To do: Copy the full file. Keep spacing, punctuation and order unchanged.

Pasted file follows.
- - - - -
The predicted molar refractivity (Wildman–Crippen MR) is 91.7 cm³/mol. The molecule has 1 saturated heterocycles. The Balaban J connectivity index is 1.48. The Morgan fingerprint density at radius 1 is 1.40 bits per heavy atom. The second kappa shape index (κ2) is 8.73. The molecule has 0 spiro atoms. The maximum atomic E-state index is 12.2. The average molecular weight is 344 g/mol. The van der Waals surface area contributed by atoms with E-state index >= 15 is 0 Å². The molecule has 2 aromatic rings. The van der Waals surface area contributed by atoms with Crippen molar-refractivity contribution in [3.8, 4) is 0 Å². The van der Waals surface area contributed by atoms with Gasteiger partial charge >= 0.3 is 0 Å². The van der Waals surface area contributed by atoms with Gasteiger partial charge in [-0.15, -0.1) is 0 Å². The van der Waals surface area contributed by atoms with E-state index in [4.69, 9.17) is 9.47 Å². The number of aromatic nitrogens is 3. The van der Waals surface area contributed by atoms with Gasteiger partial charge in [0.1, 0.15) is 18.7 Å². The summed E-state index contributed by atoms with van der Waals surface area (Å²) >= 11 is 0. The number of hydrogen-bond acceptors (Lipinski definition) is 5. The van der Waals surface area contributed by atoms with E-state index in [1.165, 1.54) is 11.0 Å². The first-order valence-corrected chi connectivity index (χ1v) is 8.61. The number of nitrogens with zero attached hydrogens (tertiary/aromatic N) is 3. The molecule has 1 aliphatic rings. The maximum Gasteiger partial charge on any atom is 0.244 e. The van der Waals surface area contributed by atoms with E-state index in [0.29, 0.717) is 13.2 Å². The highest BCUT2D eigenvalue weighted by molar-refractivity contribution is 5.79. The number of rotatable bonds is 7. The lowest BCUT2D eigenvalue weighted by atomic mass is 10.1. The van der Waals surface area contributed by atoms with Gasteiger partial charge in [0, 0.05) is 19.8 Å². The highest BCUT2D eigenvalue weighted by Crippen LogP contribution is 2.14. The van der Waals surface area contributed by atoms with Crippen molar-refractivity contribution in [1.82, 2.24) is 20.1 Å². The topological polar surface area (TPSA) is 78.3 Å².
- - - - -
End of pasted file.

The predicted molar refractivity (Wildman–Crippen MR) is 91.7 cm³/mol. The molecule has 1 saturated heterocycles. The Balaban J connectivity index is 1.48. The Morgan fingerprint density at radius 1 is 1.40 bits per heavy atom. The second kappa shape index (κ2) is 8.73. The molecule has 0 spiro atoms. The maximum atomic E-state index is 12.2. The average molecular weight is 344 g/mol. The van der Waals surface area contributed by atoms with E-state index >= 15 is 0 Å². The molecule has 2 aromatic rings. The van der Waals surface area contributed by atoms with Crippen molar-refractivity contribution in [3.8, 4) is 0 Å². The van der Waals surface area contributed by atoms with Gasteiger partial charge >= 0.3 is 0 Å². The van der Waals surface area contributed by atoms with Gasteiger partial charge in [-0.15, -0.1) is 0 Å². The van der Waals surface area contributed by atoms with E-state index in [4.69, 9.17) is 9.47 Å². The number of aromatic nitrogens is 3. The van der Waals surface area contributed by atoms with Gasteiger partial charge in [0.1, 0.15) is 18.7 Å². The summed E-state index contributed by atoms with van der Waals surface area (Å²) >= 11 is 0. The number of hydrogen-bond acceptors (Lipinski definition) is 5. The van der Waals surface area contributed by atoms with E-state index in [1.165, 1.54) is 11.0 Å². The first-order valence-corrected chi connectivity index (χ1v) is 8.61. The number of nitrogens with zero attached hydrogens (tertiary/aromatic N) is 3. The molecule has 1 aliphatic rings. The maximum Gasteiger partial charge on any atom is 0.244 e. The van der Waals surface area contributed by atoms with E-state index in [0.29, 0.717) is 13.2 Å². The highest BCUT2D eigenvalue weighted by molar-refractivity contribution is 5.79. The number of rotatable bonds is 7. The lowest BCUT2D eigenvalue weighted by atomic mass is 10.1. The van der Waals surface area contributed by atoms with Gasteiger partial charge in [0, 0.05) is 19.8 Å². The highest BCUT2D eigenvalue weighted by Crippen LogP contribution is 2.14. The van der Waals surface area contributed by atoms with Crippen molar-refractivity contribution in [1.82, 2.24) is 20.1 Å². The topological polar surface area (TPSA) is 78.3 Å².